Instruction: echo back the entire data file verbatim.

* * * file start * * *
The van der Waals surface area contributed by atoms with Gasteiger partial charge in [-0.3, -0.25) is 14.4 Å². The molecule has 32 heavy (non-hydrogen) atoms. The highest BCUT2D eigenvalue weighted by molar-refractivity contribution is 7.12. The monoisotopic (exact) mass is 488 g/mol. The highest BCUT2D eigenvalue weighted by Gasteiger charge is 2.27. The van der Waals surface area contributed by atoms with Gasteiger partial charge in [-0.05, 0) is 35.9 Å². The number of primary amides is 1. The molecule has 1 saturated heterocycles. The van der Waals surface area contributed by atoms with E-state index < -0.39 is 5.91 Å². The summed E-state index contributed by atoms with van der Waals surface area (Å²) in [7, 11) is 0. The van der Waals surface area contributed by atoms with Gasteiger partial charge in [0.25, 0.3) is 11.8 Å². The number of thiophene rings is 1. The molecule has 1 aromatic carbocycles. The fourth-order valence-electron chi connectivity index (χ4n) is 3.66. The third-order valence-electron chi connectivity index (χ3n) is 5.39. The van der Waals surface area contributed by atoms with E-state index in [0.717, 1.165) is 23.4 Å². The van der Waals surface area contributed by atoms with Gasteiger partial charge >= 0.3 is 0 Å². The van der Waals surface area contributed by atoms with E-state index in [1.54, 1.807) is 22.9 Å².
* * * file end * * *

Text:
The van der Waals surface area contributed by atoms with Gasteiger partial charge in [-0.3, -0.25) is 14.4 Å². The molecule has 32 heavy (non-hydrogen) atoms. The highest BCUT2D eigenvalue weighted by molar-refractivity contribution is 7.12. The monoisotopic (exact) mass is 488 g/mol. The highest BCUT2D eigenvalue weighted by Gasteiger charge is 2.27. The van der Waals surface area contributed by atoms with Gasteiger partial charge in [-0.05, 0) is 35.9 Å². The number of primary amides is 1. The molecule has 1 saturated heterocycles. The van der Waals surface area contributed by atoms with E-state index < -0.39 is 5.91 Å². The summed E-state index contributed by atoms with van der Waals surface area (Å²) in [7, 11) is 0. The van der Waals surface area contributed by atoms with Gasteiger partial charge in [0.25, 0.3) is 11.8 Å². The number of thiophene rings is 1. The molecule has 1 aromatic carbocycles. The fourth-order valence-electron chi connectivity index (χ4n) is 3.66. The third-order valence-electron chi connectivity index (χ3n) is 5.39. The van der Waals surface area contributed by atoms with E-state index in [0.717, 1.165) is 23.4 Å². The van der Waals surface area contributed by atoms with Gasteiger partial charge >= 0.3 is 0 Å². The van der Waals surface area contributed by atoms with E-state index in [1.54, 1.807) is 22.9 Å².